Hello and thank you for the opportunity to ask my question. I live with three large macaws and one small conure. I want to convert my oversized two-car garage to an aviary in order to give my parrots a better quality of life and more fly time/space. I'd also like to attach an outdoor section off one wall. I am having a devil of a time trying to find resources for building out what I have in mind. Obviously I want to build areas that encourage the parrots to exercise and explore in safety. I also want to give consideration to cleanability and functional access to systems (HVAC/water). I've even tried contacting experts at local zoos, but to no avail. Are there resources for building something like this in a residential home? What are the best, low or no VOC materials to use? Can I incorporate a running water filtration system or should I stick to bowls? What is the best flooring material to use? Wall material? How do I incorporate 3 different bird sizes plus a sitting/TV area so we can have a place for the whole family to hang out? This is quite a list I know, but I'd like a good shot at getting this right the first time. Thank you!

Answered by Jim McKendry:

G’day Heather,
Thankyou for sending in your questions to the WPT. I have to say that the concept of a large indoor/outdoor flight area for your parrots is one that really gets me excited! I have worked with a few clients down here in Australia on the design of enrichment flights for their pet birds and it’s absolutely one of the most enjoyable and rewarding aspects of the consultancy work that I do. Given that I can’t actually be on-site, and that I haven’t seen the environment that you are talking about, my response will be fairly general but will hopefully set you up with a few ideas to help you stay on track with this project. Even if some of the considerations below do not apply to your specific situation, they may apply for others considering a similar idea so hopefully this can be a relevant posting for other parrot owners as well ☺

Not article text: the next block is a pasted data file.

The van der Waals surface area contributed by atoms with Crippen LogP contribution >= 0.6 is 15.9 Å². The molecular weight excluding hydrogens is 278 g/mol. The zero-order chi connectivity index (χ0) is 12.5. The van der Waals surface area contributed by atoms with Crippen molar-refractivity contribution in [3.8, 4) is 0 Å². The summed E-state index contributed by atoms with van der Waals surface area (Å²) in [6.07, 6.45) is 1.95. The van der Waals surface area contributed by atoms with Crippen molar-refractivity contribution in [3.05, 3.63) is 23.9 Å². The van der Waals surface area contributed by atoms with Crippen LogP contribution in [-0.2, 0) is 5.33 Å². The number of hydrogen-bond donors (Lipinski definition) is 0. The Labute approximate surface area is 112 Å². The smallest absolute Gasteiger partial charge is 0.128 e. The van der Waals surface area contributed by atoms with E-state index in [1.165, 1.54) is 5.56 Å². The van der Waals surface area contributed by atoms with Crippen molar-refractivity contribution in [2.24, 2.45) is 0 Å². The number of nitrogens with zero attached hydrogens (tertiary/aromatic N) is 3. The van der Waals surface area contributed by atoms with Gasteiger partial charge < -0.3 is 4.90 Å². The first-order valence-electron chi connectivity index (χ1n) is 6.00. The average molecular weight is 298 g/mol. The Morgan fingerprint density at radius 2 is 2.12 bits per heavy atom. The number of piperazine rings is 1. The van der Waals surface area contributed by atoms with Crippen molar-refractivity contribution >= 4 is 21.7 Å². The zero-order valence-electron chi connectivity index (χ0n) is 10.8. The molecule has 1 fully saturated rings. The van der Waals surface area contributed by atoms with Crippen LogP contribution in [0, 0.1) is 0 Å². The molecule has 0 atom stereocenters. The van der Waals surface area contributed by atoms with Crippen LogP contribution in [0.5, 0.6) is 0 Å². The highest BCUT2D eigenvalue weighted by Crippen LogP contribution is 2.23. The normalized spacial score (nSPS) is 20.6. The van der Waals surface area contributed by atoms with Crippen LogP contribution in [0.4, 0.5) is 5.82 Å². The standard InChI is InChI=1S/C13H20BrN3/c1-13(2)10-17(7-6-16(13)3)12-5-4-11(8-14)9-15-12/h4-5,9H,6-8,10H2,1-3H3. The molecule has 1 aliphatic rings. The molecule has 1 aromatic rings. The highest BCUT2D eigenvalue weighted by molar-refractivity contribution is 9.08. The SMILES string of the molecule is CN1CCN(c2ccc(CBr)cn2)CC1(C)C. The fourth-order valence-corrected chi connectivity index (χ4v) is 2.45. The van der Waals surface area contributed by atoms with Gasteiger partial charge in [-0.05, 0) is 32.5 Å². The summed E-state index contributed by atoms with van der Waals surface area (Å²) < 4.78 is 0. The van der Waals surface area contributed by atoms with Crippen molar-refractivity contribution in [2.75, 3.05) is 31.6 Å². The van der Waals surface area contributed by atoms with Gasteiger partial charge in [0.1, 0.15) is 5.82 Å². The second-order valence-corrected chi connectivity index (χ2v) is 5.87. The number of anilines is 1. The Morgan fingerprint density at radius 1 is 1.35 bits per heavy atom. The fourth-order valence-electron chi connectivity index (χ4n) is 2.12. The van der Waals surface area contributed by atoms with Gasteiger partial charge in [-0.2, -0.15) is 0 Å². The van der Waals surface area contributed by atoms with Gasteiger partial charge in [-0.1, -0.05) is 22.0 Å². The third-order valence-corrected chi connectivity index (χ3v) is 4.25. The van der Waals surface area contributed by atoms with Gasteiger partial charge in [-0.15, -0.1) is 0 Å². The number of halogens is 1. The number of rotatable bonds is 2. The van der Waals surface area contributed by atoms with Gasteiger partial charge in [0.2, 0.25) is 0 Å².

Avoiding Neighborly `Issues’...
First up, given that you are considering a significant modification to the home then you should make sure that you have gained any necessary council approvals first. There would be nothing worse than investing a few thousand dollars to make this sort of set up a reality, only to find that your neighbours aren’t sympathetic to Macaws saying `Hello’ to them now that they have access to an outdoor environment. Council authorities can really give you grief over any unapproved modifications to your home if they result in complaints from neighbours. At the very least, talk to your neighbours if they are close and likely to be affected in some way by bird noise. Make sure that they’re cool with the possibility of a bit of colourful parrot action happening over the fence in the future wink

You have asked a lot of questions about the design aspects so I will attempt to offer some suggestions for each. Ultimately, the choice will be yours so take the following advice onboard where it works for your specific situation and continue to seek advice where my suggestions may not offer the best solution for you ☺

Where to start...